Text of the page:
On July 25, the temperature rose to 115 °F (46 °C) in Lincoln, NE (a record high for the city) but would only fall to 91 °F (33 °C) that night. Outside of the Desert Southwest, this is one of the highest low temperatures ever recorded in the US. Omaha, NE also set a record high of 114 °F (46 °C), though had a low of 83 °F (28 °C). On the previous day Grand Island, NE broke their record with a high 117 °F (47 °C). Des Moines, IA would set their record high of 110 °F (43 °C) this day as well.[21] Iowa set their record high of 117 °F (47 °C) in Atlantic and Logan.
August 1936 and afterwards [ edit ] August was the warmest month on record for five states. Texas, Arkansas, and Louisiana also set all-time high records. Many experienced long stretches of daily maximum temperatures 100 °F (38 °C) or warmer. Drought conditions worsened in some locations. Other states were only slightly warmer than average.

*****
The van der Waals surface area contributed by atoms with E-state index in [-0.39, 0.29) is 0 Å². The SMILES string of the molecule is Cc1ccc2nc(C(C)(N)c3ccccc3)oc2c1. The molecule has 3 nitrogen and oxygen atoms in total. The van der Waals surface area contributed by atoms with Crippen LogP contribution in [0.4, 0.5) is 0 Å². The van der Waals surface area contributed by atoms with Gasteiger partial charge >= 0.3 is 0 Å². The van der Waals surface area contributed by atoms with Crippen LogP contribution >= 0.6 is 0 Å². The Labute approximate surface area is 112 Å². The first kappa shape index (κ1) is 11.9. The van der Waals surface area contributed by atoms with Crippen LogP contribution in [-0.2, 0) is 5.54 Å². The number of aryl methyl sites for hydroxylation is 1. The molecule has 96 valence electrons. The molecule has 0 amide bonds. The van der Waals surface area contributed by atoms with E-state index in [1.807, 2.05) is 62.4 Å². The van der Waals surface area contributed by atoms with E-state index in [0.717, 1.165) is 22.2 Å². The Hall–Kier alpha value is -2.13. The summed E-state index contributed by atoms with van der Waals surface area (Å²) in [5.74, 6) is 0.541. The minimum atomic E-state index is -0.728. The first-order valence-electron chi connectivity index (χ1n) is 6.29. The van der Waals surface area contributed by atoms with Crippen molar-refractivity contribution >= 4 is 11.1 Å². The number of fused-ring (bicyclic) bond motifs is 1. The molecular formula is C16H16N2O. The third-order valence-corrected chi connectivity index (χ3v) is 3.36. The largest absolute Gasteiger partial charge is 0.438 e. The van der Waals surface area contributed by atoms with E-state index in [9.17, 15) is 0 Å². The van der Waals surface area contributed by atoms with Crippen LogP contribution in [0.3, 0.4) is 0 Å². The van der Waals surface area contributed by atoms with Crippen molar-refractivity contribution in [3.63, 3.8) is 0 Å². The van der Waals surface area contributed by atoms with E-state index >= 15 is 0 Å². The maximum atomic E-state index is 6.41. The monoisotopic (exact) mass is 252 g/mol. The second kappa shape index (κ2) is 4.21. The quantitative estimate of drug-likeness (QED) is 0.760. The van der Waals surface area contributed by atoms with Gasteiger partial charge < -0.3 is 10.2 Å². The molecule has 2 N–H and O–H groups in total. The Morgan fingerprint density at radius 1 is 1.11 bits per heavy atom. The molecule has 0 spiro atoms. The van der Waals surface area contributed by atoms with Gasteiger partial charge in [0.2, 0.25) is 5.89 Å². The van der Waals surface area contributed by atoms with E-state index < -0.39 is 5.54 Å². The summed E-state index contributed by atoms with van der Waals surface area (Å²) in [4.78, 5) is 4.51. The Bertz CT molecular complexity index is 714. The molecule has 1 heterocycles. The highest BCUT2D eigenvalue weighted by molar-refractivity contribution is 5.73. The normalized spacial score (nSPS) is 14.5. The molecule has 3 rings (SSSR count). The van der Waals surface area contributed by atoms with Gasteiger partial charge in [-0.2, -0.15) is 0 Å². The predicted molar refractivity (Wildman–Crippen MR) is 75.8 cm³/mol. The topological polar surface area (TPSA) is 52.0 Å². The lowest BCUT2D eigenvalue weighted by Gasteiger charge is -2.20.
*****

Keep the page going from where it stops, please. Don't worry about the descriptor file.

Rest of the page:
The heat wave and drought largely ended in September, although many states were still drier and warmer than average. Many farmers' summer harvests were destroyed. Grounds and lawns remained parched. Seasonable temperatures returned in the autumn.
Summer 1936 remained the warmest summer on record in the USA (since official records begin in 1895), until 2021.[33] However February 1936 was the coldest February on record, and 5 of the 12 months were below average, leaving the full year 1936 at just above the average.
Effects [ edit ] As many as 5,000 heat-related deaths were reported in the United States,[3][34] and 780 direct and 400 indirect deaths in Canada.[35]Almost 5,000 people suffered from heat stroke and heat exhaustion, particularly the elderly. Unlike today, air conditioning was in the early stages of development and was therefore absent from houses and commercial buildings. Many of the deaths occurred in high-population-density areas of Chicago, Detroit, St. Louis, Milwaukee, Cleveland, Toronto, and other urban areas. Farmers across the continent saw crop failure, causing corn and wheat prices to rise quickly. Droughts and heat waves were common in the 1930s. The 1930s (the Dust Bowl years) are remembered as the driest and warmest decade for the United States, and the summer of 1936 featured the most widespread and destructive heat wave to occur in the Americas in centuries.